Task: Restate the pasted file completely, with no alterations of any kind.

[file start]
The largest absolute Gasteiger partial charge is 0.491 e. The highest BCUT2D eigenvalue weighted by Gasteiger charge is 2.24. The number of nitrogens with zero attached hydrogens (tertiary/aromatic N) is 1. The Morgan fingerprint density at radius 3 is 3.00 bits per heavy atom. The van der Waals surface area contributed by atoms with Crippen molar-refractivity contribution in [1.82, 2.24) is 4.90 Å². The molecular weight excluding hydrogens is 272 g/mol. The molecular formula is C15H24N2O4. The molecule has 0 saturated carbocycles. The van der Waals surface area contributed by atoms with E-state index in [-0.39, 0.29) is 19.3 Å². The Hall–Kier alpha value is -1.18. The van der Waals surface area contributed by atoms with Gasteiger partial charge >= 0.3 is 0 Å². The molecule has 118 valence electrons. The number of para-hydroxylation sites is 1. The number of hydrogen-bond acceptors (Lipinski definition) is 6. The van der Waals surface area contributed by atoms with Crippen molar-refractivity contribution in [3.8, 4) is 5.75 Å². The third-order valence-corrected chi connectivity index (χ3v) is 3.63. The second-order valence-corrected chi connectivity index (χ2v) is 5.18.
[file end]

The largest absolute Gasteiger partial charge is 0.491 e. The highest BCUT2D eigenvalue weighted by Gasteiger charge is 2.24. The number of nitrogens with zero attached hydrogens (tertiary/aromatic N) is 1. The Morgan fingerprint density at radius 3 is 3.00 bits per heavy atom. The van der Waals surface area contributed by atoms with Crippen molar-refractivity contribution in [1.82, 2.24) is 4.90 Å². The molecular weight excluding hydrogens is 272 g/mol. The molecular formula is C15H24N2O4. The molecule has 0 saturated carbocycles. The van der Waals surface area contributed by atoms with E-state index in [-0.39, 0.29) is 19.3 Å². The Hall–Kier alpha value is -1.18. The van der Waals surface area contributed by atoms with Gasteiger partial charge >= 0.3 is 0 Å². The molecule has 118 valence electrons. The number of para-hydroxylation sites is 1. The number of hydrogen-bond acceptors (Lipinski definition) is 6. The van der Waals surface area contributed by atoms with Crippen molar-refractivity contribution in [3.8, 4) is 5.75 Å². The third-order valence-corrected chi connectivity index (χ3v) is 3.63. The second-order valence-corrected chi connectivity index (χ2v) is 5.18.